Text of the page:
China may be the ideal hub for transforming Israeli ideas in the renewable
energy and water sectors into globally marketable, environmentally sustainable
As Israeli entrepreneurs and researchers in these fields
continue to develop new types of green products, China is becoming an
increasingly fitting partner for mass-producing and internationally promoting
these innovations, experts say.
For China, where 70 percent of water is
used for agriculture and 90% of waterways have become polluted, “energy, water
and waste are cornerstones of a sustainable future in China” and are areas in
which Israel can be a great asset, according to Peggy Liu, chairwoman of the
Joint US-China Collaboration on Clean Energy (JUCCCE), a nonprofit focused on
accelerating China’s greening process.
“The central and local government
are actively seeking international technologies and best practice partnerships
to boost their capability on the ground,” Liu told The Jerusalem Post
is known to China and the world as a leader in water technologies so it makes
common sense for both to partner in piloting new technologies and scale up for
Liu’s organization recently featured Israel as one of
seven countries attending their November China Energy Forum in Chengdu, in which
all of the countries involved discussed potential collaboration opportunities in
“Israel has an excellent reputation in China as a
‘startup nation’ for hi-tech technologies,” agreed Dr. Richard Hardiman, a
fellow at the Harry S. Truman Research Institute for the Advancement of Peace,
visiting scientist at the Weizmann Institute of Science, senior lecturer at the
Hebrew University and board member at the Jerusalem-based Israel-Asia
While China is clearly interested in developing Israeli
technologies, however, some of the cuttingedge products in Israel’s renewable
energy sector are still in their early evolutionary stages and could pose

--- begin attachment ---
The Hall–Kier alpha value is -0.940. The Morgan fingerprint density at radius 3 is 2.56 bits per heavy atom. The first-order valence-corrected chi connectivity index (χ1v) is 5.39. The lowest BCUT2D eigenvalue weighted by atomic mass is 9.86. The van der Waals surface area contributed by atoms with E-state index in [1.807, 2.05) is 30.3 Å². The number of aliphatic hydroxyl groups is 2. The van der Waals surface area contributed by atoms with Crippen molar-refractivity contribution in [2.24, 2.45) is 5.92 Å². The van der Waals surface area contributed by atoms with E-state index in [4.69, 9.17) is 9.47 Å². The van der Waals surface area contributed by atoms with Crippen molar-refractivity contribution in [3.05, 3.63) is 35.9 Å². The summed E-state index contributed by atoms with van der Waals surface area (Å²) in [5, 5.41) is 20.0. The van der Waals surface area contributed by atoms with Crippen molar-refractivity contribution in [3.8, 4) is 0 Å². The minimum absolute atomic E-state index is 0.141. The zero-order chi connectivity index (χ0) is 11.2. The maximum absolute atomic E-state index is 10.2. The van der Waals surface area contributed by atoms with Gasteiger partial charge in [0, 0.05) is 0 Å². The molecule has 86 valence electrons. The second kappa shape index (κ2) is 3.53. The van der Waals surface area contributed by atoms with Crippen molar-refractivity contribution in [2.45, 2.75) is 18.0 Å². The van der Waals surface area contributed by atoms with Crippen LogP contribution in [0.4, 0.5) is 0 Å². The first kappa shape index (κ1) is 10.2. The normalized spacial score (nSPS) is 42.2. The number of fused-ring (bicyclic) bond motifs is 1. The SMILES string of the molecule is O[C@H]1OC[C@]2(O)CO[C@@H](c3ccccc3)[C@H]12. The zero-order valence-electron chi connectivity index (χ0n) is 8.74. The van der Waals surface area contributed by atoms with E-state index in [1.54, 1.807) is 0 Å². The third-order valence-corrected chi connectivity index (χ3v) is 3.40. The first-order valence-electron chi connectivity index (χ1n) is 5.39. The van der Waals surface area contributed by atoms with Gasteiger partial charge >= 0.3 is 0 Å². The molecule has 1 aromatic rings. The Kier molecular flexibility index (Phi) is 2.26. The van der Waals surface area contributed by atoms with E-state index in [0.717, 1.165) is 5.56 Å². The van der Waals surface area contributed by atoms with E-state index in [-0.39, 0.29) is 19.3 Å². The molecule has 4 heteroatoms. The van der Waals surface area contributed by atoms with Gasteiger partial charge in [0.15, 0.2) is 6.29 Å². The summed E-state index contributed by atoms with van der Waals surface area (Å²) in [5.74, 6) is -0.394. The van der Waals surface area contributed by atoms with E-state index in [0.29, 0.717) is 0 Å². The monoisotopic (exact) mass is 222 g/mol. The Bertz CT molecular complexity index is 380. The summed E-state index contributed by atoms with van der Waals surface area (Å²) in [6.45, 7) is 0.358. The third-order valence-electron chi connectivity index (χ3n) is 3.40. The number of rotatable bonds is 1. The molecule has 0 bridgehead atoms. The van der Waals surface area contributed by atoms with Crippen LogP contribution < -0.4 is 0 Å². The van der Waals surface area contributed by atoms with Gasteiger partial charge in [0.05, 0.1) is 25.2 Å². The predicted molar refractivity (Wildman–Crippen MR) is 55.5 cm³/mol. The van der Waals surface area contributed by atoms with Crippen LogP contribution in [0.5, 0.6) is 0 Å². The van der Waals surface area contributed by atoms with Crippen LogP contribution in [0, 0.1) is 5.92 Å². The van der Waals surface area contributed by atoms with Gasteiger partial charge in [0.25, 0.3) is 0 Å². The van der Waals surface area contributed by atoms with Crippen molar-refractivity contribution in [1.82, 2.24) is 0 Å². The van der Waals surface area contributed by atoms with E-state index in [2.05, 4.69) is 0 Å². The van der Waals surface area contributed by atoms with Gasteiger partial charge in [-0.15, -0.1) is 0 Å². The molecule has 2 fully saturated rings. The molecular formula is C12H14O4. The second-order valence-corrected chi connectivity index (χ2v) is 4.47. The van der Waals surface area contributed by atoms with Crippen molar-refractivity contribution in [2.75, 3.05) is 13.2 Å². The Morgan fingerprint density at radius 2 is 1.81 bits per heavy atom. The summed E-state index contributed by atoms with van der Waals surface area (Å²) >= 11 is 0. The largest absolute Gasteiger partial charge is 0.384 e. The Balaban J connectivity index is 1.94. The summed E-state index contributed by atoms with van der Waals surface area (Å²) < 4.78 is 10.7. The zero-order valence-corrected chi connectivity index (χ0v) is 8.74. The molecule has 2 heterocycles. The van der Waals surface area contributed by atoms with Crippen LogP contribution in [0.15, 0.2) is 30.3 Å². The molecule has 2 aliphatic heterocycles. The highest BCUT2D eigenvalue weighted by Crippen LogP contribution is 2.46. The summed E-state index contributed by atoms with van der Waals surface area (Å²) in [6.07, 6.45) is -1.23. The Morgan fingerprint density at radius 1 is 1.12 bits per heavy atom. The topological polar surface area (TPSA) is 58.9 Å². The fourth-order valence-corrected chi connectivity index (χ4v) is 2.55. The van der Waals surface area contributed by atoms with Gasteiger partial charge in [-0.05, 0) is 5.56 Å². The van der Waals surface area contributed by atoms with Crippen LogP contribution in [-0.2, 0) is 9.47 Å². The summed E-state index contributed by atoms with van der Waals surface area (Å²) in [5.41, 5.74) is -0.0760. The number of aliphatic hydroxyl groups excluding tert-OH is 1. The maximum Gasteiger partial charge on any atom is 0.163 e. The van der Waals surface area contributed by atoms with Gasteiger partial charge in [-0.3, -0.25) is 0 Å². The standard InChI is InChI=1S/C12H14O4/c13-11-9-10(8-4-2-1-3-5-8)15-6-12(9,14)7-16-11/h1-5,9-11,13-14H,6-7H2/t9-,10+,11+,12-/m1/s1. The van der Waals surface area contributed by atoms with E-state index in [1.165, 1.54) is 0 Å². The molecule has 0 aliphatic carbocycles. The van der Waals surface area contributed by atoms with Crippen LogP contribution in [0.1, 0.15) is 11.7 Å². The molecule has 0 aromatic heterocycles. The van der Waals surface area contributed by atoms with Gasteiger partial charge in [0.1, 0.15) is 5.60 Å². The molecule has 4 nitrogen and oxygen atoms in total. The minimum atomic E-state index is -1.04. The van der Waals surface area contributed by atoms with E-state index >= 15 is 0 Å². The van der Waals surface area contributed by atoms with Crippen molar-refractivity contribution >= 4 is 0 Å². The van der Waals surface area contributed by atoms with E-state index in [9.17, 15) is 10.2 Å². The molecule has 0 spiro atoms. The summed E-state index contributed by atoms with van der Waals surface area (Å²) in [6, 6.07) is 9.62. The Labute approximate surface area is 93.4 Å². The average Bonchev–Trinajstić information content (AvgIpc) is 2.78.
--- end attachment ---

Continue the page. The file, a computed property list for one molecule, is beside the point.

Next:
challenges to investors, Hardiman cautioned.
“They like to grab new
ideas, but whether to take them at that early stage of development is yet to be
seen,” he said.
Today, within the renewable energy and water sector,
water is probably the optimal route for Israeli innovators to take with China,
as the solar industry there is nearly bankrupt – despite the fact that it
produces the majority of the world’s solar panels, according to Hardiman.
Hydroelectric power also remains a particularly strong industry in China, as
does wind power, which has overtaken the United States in terms of installed
capacity, he said.
Much of the improved relations between Israel and
China are due to the concerted effort of the Foreign Ministry to open its doors
to business in China in recent years, as well as the decision by businesses to
look eastward following the 2008 economic crisis, according to Carice Witte,
founder and executive director of Sino-Israel Global Network & Academic
“The technology development relationship is similar
to the trajectory you’ve seen in all areas of China’s relations in the past
year,” Witte said. “Relations overall have taken a sharp
Witte also attributes China’s increased interest in Israel to
the Arab Spring, the resultant investment losses – particularly in Libya – by
which the Chinese were “taken aback.”
“They’re a non-denominational
solution-seeker,” Witte said.
A joint Israeli and Chinese team is